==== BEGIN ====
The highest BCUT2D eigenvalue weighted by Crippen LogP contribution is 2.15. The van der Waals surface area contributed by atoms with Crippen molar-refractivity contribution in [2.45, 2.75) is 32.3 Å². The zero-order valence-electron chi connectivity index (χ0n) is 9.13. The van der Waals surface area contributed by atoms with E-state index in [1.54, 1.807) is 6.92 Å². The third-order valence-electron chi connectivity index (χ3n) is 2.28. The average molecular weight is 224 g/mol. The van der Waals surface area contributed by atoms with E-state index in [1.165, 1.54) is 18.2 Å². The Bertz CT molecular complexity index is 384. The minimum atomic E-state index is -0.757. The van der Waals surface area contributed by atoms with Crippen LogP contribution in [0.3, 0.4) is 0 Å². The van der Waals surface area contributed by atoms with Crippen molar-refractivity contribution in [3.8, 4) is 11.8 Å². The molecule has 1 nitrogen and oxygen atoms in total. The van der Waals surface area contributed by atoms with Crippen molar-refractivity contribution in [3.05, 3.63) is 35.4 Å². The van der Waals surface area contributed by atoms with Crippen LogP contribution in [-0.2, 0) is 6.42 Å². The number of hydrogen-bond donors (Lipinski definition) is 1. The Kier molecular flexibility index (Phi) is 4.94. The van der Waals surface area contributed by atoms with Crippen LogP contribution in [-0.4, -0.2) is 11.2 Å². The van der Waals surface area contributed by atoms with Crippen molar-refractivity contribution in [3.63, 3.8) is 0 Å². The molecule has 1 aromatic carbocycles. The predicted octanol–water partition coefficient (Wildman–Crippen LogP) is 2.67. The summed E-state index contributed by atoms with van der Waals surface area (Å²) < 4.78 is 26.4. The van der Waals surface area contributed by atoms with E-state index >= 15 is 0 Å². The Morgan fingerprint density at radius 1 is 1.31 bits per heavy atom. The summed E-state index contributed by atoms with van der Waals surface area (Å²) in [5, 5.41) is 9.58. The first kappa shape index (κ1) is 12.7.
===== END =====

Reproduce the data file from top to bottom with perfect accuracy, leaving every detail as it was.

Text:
The highest BCUT2D eigenvalue weighted by Crippen LogP contribution is 2.15. The van der Waals surface area contributed by atoms with Crippen molar-refractivity contribution in [2.45, 2.75) is 32.3 Å². The zero-order valence-electron chi connectivity index (χ0n) is 9.13. The van der Waals surface area contributed by atoms with E-state index in [1.54, 1.807) is 6.92 Å². The third-order valence-electron chi connectivity index (χ3n) is 2.28. The average molecular weight is 224 g/mol. The van der Waals surface area contributed by atoms with E-state index in [1.165, 1.54) is 18.2 Å². The Bertz CT molecular complexity index is 384. The minimum atomic E-state index is -0.757. The van der Waals surface area contributed by atoms with Crippen LogP contribution in [0.3, 0.4) is 0 Å². The van der Waals surface area contributed by atoms with Crippen molar-refractivity contribution in [3.8, 4) is 11.8 Å². The molecule has 1 nitrogen and oxygen atoms in total. The van der Waals surface area contributed by atoms with Crippen molar-refractivity contribution in [3.05, 3.63) is 35.4 Å². The van der Waals surface area contributed by atoms with Crippen LogP contribution in [-0.2, 0) is 6.42 Å². The number of hydrogen-bond donors (Lipinski definition) is 1. The Kier molecular flexibility index (Phi) is 4.94. The van der Waals surface area contributed by atoms with Crippen LogP contribution in [-0.4, -0.2) is 11.2 Å². The van der Waals surface area contributed by atoms with Crippen molar-refractivity contribution in [3.63, 3.8) is 0 Å². The molecule has 1 aromatic carbocycles. The predicted octanol–water partition coefficient (Wildman–Crippen LogP) is 2.67. The summed E-state index contributed by atoms with van der Waals surface area (Å²) < 4.78 is 26.4. The van der Waals surface area contributed by atoms with E-state index >= 15 is 0 Å². The Morgan fingerprint density at radius 1 is 1.31 bits per heavy atom. The summed E-state index contributed by atoms with van der Waals surface area (Å²) in [5, 5.41) is 9.58. The first kappa shape index (κ1) is 12.7.